Stack Overflow is a community of 4.7 million programmers, just like you, helping each other.

Join them; it only takes a minute:

Sign up
Join the Stack Overflow community to:
  1. Ask programming questions
  2. Answer and help your peers
  3. Get recognized for your expertise

When add/removing files/changing setting, the .xcodeproj will get changed. And if multiple people try to do that on the same project, because SVN is not as smart as git, it will cause issue every time, is there way to get around this issue besides talking to everybody each and every time?

share|improve this question
up vote 3 down vote accepted

I'm not an XCode developers, but do Subversion administration. I believe the .xcodeproj file isn't really a file, but a directory that contains both project information and user information. Subversion stores that directory into the repository as a directory. This is good.

The file project.pbxproj inside that directory contains the project information, and this too should be saved in Subversion. It's how the project is configured.

The individual *.pbxuser files are for the particular user and should not be in the SVN repository. This is where your problem resides.

Actually, it resides in the fact that Mac OS X pretends that some directories are merely folders that contain resource information. This usually ends up causing developer confusion since their browser shows a single file and not a directory.

XCode probably does the right thing if a user is doing their Subversion operations inside XCode. (I know Eclipse does). And, if the user was using the Subversion command line, they'd immediately see that certain files are directories, and that Subversion is working the way it should. The Subversion command line wouldn't have any issues with these .pbxuser files.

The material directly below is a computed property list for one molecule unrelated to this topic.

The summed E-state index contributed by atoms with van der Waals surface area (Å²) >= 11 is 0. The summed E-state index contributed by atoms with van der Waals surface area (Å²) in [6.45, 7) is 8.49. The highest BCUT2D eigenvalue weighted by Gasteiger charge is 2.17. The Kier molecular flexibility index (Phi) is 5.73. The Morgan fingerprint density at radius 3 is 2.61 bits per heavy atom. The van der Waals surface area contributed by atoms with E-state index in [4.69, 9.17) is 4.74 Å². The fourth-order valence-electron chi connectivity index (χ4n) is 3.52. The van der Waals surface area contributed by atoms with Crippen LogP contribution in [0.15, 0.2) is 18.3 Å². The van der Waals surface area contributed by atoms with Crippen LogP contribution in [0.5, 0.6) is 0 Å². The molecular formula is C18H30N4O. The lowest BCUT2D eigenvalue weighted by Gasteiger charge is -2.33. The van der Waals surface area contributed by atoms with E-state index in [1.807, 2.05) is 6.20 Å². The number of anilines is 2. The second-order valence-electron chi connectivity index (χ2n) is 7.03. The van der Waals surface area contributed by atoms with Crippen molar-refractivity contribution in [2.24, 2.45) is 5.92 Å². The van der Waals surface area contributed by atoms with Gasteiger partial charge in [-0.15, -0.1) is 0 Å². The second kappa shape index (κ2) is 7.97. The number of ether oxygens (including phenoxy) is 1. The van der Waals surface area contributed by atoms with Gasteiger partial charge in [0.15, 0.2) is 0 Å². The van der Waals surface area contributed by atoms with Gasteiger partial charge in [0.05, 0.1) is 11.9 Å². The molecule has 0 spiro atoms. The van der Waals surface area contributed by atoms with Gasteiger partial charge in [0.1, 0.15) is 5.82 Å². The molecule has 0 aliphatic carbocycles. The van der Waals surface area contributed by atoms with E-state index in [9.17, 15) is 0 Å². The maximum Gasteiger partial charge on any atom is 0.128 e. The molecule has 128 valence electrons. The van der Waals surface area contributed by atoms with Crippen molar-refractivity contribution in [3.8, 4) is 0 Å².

The problem usually resides when users use a Subversion GUI that uses the Finder as the browser -- like the way TortoiseSVN on Windows uses Explorer. This combined with XCode can cause problems.

The best way to handle this is to create a pre-commit hook that will fail a commit if a user tries to add in a *.pbxuser user file. (And to remove all *.pbxuser files from the repository). These users will quickly learn to put those *.pbxuser files in their Subversion ignore setting.

There are quite a file pre-commit hooks in both Perl and Python that can handle this.

share|improve this answer
There are two files in the project bundle that are user-specific: username.pbxuser and username.mode1v3. Neither of these needs to be under version control. – Caleb Mar 7 '11 at 21:05
@Caleb: Thanks for the additional files. As I said, I'm not a developer, but a build engineer. The problem I found with MacOS X is that it likes to hide directories as files in Finder. That's great for a user, but developers should know better. If you use XCode for checking in and out files via SVN, it'll do the "right thing". If you use the command line Subversion client, you'll see that certain files are in fact directories, and you'll do the right thing yourself. If you use a GUI SVN client which depends upon the Finder, you'l mess up every time. – David W. Mar 9 '11 at 15:19

I think Xcode 4 has built-in support for SVN which helps with these issues quite a bit.

share|improve this answer
Unfortunately, many developers don't like the built in version control tools in IDEs, and insist on doing that type of stuff themselves. I can't blame them. It usually takes quite a bit of configuration to get them to work, and then figuring how to do something besides checking in and out files can be frustrating. If you're familiar with another SVN client, why not simply use that? Then, you run into the famous "It's a file/No, it's a directory" problem which doesn't exist on any other Unix/Linux platform. – David W. Mar 9 '11 at 15:23

Your Answer


By posting your answer, you agree to the privacy policy and terms of service.

Not the answer you're looking for? Browse other questions tagged or ask your own question.